Brazil Financial Crisis

Last Wednesday in Jo Soares's talk show (a kind of Brazilian David Letterman)we had an interview with the former Porto Alegre mayor (Wokers' Party) Tarso Genro, who has proposed extraordinary elections to the Presidency at the beginning of the present crisis. Genro made no secret about the fact that his proposal had been rejected in the last "national meeting" of the PT (a kind of enlarged Executive Comitee), because of the obsession of the present moderate direction with becoming a "reliable" alternative to a "governable" Brazil.Genro- himself a moderate- said that he will bide his time and wait until the next Party Congress, in november- or otherwise, until the crisis aggravates- in order to make again the same proposal. He suceeded in getting that clear and of putting that constitutional amendments are part of bourgeois legality, amid a smoke screen of irrelevancies of sophisms by Soares, who spoke much about his friend "Pedro" (The Finance Minister Malan) and his optimistic expectations. Malan does the policy dictated by the IMF, and has, amid the present apathy of the population suceeded in having inhuman tax cuts approved (although a refit of the presidential palace in Brazilian, costing some U$5 million, is not to be cut, massive cuts are already implemented in programmes for retraining, and also in assistance for poor families and the elderly, including free staple food supplies).

As to Cardoso, he has lost touch with reality altogether, and roams the palace and official ceremonies talking about the pleasant surprises still in store in the "Pandora's Box" that Brazil is. However, privatization of the two official banks Banco do Brasil and Caixa Economic - is being pressed by the IMF -something that would deny Brazil one of the last available tools to implement any industrial policy- and we have in store a political reform intended to introduce district vote on a winner-takes-all basis for half the chairs in the Chamber of Deputies, and also an exclusion clause that would deny registration to any party that failed to attain a minimum percentage in proportional elections.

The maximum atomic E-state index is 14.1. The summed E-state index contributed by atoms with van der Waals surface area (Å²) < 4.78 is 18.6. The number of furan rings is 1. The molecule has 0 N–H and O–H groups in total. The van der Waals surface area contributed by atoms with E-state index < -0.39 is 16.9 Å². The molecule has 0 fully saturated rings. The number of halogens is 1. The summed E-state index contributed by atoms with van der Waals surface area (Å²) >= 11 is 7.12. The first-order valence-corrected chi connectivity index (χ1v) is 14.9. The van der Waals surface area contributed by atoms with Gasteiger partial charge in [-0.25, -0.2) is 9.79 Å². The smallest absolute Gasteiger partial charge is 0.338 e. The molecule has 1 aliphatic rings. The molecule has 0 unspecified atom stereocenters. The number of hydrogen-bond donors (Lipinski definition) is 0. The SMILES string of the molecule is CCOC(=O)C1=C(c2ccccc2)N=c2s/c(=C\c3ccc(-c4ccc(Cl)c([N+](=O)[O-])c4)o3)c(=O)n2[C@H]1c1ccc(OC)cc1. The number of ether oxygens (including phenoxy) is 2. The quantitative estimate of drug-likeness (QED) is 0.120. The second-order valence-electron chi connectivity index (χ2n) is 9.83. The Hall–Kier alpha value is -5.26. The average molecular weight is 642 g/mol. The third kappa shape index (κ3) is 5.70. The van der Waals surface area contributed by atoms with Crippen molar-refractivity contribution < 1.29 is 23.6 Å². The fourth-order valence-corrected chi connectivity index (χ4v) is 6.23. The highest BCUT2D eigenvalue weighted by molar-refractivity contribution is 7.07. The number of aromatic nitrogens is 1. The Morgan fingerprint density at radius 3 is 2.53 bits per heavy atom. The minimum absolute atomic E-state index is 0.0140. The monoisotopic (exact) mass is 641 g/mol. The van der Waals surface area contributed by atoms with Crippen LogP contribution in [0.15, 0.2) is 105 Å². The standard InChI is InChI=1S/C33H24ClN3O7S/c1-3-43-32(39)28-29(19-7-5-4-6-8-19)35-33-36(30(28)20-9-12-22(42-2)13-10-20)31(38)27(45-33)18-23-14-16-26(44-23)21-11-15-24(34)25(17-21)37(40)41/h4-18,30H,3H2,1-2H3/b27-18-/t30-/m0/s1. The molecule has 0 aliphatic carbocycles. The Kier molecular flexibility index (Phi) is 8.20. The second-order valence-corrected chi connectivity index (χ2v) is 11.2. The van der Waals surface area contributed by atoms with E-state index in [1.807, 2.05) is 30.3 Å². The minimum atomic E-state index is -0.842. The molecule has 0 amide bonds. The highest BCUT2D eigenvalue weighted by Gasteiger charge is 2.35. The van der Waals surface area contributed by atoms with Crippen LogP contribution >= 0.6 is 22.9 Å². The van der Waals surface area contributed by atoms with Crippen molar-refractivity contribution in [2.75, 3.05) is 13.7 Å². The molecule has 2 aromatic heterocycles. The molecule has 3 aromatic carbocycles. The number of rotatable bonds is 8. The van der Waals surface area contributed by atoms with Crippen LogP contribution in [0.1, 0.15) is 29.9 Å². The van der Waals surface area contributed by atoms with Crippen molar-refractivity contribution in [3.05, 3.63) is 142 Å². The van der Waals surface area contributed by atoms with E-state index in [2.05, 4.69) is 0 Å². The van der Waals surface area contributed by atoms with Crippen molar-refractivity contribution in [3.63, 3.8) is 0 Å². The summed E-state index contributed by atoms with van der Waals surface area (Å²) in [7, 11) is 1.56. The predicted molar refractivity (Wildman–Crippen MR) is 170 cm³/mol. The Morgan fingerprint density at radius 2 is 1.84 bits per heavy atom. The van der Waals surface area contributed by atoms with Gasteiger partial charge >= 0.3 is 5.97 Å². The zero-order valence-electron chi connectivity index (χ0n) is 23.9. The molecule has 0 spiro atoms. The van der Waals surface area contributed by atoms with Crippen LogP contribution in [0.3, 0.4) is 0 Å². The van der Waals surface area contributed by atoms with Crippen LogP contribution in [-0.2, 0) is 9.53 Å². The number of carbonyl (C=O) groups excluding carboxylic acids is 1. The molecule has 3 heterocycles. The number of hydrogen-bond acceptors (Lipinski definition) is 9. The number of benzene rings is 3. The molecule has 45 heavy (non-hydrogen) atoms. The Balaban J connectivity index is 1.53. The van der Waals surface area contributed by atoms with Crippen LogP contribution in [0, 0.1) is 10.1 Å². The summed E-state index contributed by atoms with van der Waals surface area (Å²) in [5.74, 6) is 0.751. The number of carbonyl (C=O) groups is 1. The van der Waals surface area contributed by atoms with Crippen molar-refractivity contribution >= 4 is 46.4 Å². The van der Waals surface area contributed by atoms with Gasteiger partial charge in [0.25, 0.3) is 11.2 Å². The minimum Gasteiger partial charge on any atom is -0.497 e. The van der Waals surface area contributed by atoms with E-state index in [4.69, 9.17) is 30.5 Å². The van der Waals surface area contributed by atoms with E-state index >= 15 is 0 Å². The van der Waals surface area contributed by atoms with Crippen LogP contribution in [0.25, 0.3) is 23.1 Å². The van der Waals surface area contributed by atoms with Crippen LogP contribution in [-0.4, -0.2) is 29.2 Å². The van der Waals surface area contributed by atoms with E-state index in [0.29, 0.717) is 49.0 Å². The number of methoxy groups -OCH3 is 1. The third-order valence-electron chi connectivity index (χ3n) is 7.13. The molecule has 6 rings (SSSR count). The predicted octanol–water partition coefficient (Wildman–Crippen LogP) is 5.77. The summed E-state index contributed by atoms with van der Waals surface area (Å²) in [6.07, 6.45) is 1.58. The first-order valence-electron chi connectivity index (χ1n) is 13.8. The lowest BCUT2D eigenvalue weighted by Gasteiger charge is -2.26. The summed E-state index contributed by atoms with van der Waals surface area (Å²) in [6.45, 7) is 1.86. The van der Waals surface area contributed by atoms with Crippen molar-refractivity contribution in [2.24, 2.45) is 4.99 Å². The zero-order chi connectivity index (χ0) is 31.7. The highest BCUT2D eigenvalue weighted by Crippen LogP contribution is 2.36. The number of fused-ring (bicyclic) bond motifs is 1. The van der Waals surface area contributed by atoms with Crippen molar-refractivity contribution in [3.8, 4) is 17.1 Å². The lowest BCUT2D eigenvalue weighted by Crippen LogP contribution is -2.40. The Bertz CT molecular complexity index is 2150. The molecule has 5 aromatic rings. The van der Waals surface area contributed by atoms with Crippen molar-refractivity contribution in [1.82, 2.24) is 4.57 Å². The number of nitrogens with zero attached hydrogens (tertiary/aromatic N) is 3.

Genro's proposal puts something like a conundrum: in a society that has undergone a massive process of atomization and disbanding of all progressive political opinion by way of manipulation, monopolies, etc., an extraordinary election would be the only way to mobilize quickly the grat mass of the population; moreover, without that mobilization, Genro's proposal has no change of approval in Congress (that must be frightened out of its wits to approve something like that).Only a gigantic and sharp social upheaval could by now create that mobilization outside the party system. Well as the Greek historian Polybius once said, there are times when we must think ourselves happy when a catastrophe goes quickly; better a bang than the sighs of slow decline into depression.

Carlos Rebello